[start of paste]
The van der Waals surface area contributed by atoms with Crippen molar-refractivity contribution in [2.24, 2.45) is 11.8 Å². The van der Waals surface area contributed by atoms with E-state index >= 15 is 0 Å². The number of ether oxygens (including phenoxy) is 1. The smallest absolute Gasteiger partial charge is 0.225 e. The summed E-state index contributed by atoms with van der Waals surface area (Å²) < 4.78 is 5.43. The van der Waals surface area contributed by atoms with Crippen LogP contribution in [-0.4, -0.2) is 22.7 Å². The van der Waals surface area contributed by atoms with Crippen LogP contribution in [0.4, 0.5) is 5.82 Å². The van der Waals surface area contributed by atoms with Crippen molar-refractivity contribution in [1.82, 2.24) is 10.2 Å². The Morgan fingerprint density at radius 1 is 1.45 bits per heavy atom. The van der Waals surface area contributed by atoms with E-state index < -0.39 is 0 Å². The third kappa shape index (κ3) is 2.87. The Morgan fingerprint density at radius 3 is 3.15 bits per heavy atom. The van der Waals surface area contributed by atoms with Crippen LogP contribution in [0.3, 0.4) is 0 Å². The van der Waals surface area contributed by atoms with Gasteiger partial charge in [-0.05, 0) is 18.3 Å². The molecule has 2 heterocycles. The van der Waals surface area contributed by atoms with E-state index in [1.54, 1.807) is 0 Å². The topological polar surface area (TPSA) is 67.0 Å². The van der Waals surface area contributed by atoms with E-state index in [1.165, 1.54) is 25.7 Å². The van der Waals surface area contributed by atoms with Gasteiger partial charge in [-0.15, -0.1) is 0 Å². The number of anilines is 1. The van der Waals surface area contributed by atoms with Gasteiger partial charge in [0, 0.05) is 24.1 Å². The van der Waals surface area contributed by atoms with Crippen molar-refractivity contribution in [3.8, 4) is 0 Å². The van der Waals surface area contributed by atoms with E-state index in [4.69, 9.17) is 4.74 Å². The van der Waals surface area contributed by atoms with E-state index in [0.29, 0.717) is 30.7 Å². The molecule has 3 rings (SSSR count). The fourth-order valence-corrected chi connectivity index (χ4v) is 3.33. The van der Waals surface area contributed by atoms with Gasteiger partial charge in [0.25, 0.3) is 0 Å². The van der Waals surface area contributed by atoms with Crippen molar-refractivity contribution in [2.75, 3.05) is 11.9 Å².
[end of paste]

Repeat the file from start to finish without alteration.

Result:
The van der Waals surface area contributed by atoms with Crippen molar-refractivity contribution in [2.24, 2.45) is 11.8 Å². The van der Waals surface area contributed by atoms with E-state index >= 15 is 0 Å². The number of ether oxygens (including phenoxy) is 1. The smallest absolute Gasteiger partial charge is 0.225 e. The summed E-state index contributed by atoms with van der Waals surface area (Å²) < 4.78 is 5.43. The van der Waals surface area contributed by atoms with Crippen LogP contribution in [-0.4, -0.2) is 22.7 Å². The van der Waals surface area contributed by atoms with Crippen LogP contribution in [0.4, 0.5) is 5.82 Å². The van der Waals surface area contributed by atoms with Crippen molar-refractivity contribution in [1.82, 2.24) is 10.2 Å². The Morgan fingerprint density at radius 1 is 1.45 bits per heavy atom. The van der Waals surface area contributed by atoms with E-state index < -0.39 is 0 Å². The third kappa shape index (κ3) is 2.87. The Morgan fingerprint density at radius 3 is 3.15 bits per heavy atom. The van der Waals surface area contributed by atoms with Crippen LogP contribution in [0.3, 0.4) is 0 Å². The van der Waals surface area contributed by atoms with Gasteiger partial charge in [-0.05, 0) is 18.3 Å². The molecule has 2 heterocycles. The van der Waals surface area contributed by atoms with E-state index in [1.54, 1.807) is 0 Å². The topological polar surface area (TPSA) is 67.0 Å². The van der Waals surface area contributed by atoms with E-state index in [1.165, 1.54) is 25.7 Å². The van der Waals surface area contributed by atoms with Gasteiger partial charge in [-0.15, -0.1) is 0 Å². The number of anilines is 1. The van der Waals surface area contributed by atoms with Gasteiger partial charge in [0, 0.05) is 24.1 Å². The van der Waals surface area contributed by atoms with Crippen molar-refractivity contribution in [3.8, 4) is 0 Å². The van der Waals surface area contributed by atoms with E-state index in [4.69, 9.17) is 4.74 Å². The van der Waals surface area contributed by atoms with E-state index in [0.29, 0.717) is 30.7 Å². The molecule has 3 rings (SSSR count). The fourth-order valence-corrected chi connectivity index (χ4v) is 3.33. The van der Waals surface area contributed by atoms with Gasteiger partial charge in [0.25, 0.3) is 0 Å². The van der Waals surface area contributed by atoms with Crippen molar-refractivity contribution in [2.75, 3.05) is 11.9 Å².